Published on 14 September 2004.
Abstract: Illegal weapons of mass destruction have not only been found in Iraq but have been used against Iraqis and have even killed US troops.
But Washington and its allies have tried to cover up this outrage because the chief culprit is the US itself, argue American and other experts trying to expose what they say is a war crime.
Abstract: The Guided Bomb Unit-28 (GBU-28) is a special weapon developed for penetrating hardened Iraqi command centers located deep underground. The GBU-28 is a 5,000-pound laser-guided conventional munition that uses a 4,400-pound penetrating warhead. The bombs are modified Army artillery tubes, weigh 4,637 pounds, and contain 630 pounds of high explosives. They are fitted with GBU-27 LGB kits, 14.5 inches in diameter and almost 19 feet long. The operator illuminates a target with a laser designator and then the munition guides to a spot of laser energy reflected from the target.
Published on 28 July 2006
Abstract: Esteemed depleted uranium expert Dr. Doug Rokke is pointing the finger at Israel for using deadly and illegal depleted uranium munitions against the Lebanese people which were sold to them by the U.S. government - and calls for an immediate halt to the practice.
Dr. Doug Rokke's military career spanned four decades before he was appointed as the head of the US Army's investigative team into the assessment and teaching of the dangers of depleted uranium.
By Dr. Doug Rokke, Ph.D., Major (retired) United States Army Reserve, Former Director U.S. Army Depleted Uranium Project.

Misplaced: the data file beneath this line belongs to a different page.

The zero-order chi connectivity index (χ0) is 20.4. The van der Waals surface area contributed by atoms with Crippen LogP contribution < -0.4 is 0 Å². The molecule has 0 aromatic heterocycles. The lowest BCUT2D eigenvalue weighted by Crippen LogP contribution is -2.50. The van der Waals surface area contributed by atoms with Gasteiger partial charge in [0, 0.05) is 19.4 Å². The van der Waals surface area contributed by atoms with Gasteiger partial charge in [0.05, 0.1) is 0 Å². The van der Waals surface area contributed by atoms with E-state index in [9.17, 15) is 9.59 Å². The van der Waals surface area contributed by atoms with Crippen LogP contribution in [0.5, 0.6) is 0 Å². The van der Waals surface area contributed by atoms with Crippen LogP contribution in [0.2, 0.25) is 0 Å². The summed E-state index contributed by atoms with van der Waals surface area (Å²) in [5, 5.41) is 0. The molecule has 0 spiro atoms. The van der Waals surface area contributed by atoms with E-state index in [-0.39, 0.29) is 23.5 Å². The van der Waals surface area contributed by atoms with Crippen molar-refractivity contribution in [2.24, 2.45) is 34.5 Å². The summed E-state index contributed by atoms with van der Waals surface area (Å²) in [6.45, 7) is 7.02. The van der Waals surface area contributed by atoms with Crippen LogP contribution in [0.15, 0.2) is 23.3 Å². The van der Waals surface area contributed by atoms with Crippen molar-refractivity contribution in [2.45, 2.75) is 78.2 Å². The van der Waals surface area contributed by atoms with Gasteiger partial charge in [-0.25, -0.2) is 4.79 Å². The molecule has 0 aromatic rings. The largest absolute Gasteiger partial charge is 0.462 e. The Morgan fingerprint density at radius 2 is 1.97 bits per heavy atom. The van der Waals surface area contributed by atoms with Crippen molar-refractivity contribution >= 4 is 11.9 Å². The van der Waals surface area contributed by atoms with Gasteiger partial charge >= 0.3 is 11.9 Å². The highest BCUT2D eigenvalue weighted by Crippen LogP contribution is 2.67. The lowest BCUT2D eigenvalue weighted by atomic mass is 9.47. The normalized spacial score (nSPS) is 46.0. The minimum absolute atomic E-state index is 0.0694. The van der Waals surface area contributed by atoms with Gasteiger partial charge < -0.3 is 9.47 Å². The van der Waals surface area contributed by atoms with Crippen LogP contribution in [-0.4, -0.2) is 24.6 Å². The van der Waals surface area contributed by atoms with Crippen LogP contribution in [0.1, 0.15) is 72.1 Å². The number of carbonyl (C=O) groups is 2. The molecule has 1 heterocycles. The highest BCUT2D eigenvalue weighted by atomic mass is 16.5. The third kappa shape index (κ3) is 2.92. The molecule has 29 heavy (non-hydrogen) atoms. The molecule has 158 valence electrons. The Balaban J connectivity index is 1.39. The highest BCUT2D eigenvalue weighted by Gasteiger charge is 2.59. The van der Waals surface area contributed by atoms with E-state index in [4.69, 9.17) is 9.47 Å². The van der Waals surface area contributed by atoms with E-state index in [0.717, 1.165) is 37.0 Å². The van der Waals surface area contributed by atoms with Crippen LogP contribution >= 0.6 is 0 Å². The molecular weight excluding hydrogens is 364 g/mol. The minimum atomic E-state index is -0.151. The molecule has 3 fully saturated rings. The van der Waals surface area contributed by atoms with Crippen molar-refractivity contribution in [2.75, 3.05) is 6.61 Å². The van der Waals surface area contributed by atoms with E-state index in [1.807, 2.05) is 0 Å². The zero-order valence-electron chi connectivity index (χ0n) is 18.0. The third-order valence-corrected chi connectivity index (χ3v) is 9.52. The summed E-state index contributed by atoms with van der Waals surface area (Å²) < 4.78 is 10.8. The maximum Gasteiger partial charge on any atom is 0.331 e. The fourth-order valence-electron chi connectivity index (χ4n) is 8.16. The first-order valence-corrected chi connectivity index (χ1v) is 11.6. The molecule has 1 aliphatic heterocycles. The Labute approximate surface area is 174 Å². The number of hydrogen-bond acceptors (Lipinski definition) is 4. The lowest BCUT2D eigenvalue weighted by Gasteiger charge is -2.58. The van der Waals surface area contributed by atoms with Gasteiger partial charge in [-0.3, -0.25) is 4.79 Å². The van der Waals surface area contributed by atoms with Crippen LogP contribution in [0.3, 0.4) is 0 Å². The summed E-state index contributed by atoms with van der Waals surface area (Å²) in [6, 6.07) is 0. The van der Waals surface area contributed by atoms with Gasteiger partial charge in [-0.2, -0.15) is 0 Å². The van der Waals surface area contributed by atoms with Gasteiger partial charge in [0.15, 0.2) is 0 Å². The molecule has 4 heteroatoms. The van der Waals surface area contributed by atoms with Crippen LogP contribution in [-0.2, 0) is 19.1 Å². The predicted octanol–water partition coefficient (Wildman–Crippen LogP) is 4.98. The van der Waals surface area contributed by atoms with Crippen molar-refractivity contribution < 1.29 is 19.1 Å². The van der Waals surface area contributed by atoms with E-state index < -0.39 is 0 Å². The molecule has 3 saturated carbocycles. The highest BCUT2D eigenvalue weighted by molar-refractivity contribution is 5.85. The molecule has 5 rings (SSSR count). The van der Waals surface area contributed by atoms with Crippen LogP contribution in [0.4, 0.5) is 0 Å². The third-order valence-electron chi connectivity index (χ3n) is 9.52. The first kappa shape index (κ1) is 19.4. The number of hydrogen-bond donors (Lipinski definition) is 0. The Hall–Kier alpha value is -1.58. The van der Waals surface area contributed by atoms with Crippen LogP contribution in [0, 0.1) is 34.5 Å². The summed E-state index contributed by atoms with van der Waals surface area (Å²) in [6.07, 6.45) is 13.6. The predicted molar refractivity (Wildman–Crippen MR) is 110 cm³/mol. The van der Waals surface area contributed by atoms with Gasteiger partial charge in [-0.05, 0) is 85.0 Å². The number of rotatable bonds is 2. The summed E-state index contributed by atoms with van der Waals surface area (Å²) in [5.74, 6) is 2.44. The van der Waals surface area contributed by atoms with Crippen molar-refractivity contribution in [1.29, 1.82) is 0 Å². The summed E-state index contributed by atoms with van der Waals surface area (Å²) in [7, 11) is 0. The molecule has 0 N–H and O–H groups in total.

Published on 26 July 2006.
The delivery of at least 100 GBU 28 bunker busters bombs containing depleted uranium warheads by the United States to Israel for use against targets in Lebanon will result in additional radioactive and chemical toxic contamination with consequent adverse health and environmental effects throughout the middle east. Israeli tank gunners are also using depleted uranium tank rounds as photographs verify.
By Dr. Doug Rokke, Ph.D., Major (retired) United States Army Reserve, Former Director U.S. Army Depleted Uranium Project. Published on 1 April 2004.
Abstract: Retired Major Doug Rokke, Ph.D. (USAR, retired), who was an Army health physicist during the Gulf war and was then responsible for trying to 'clean up' radiologically contaminated US equipment (RCE's) there, has been calling on the military to follow its own regulations. He and Damacio Lopez continue to make this call.
Published on 23 November 2006.
By Piotr Bein, Ph.D., M.A.Sc., P.Eng. and Karen Parker, J.D., Diplome (Strasbourg).
Paper prepared in January 2003, for a monograph Politics and Environmental Policy in the 21st Century,
Faculty of Political Sciences, University of Belgrade.
Keith Baverstock PhD, Department of Environmental Sciences, University of Kuopio, KUOPIO, Finland.
Paper prepared for the International Uranium Weapons Conference, Hamburg, Germany, 16 - 19, 2003.
Presentation on depleted uranium to the European Parliament by Keith Baverstock (Source grassrootspeace.org)
Keith Baverstock PhD, Department of Environmental Sciences, University of Kuopio, KUOPIO, Finland. Presentation held on 23 June 2005.
Abstract: I have, during a career of some 30 years, developed expertise in evaluating risks regarding the environmental and occupational exposure to ionising radiation and radioactive materials in many different situations. I have done this in the context of employment by the UK Medical Research Council (1971 to 1991) and the European Regional Office of the World Health Organisation (1991 to 2003), both ostensibly "independent" organisations.
Background: The military use of depleted uranium (DU) and/or recycled uranium (RU) has given rise to public concern as to the impact on public health of exposure to environmental sources. Exposure to soluble natural uranium, through drinking water and the food chain, is ubiquitous. After military use, DU / RU are present in the environment either as metal or as oxide dusts. Due to the low specific activity of uranium, the potential effects of exposure are generally attributed to chemical toxicity. Insoluble particulates may be an exception.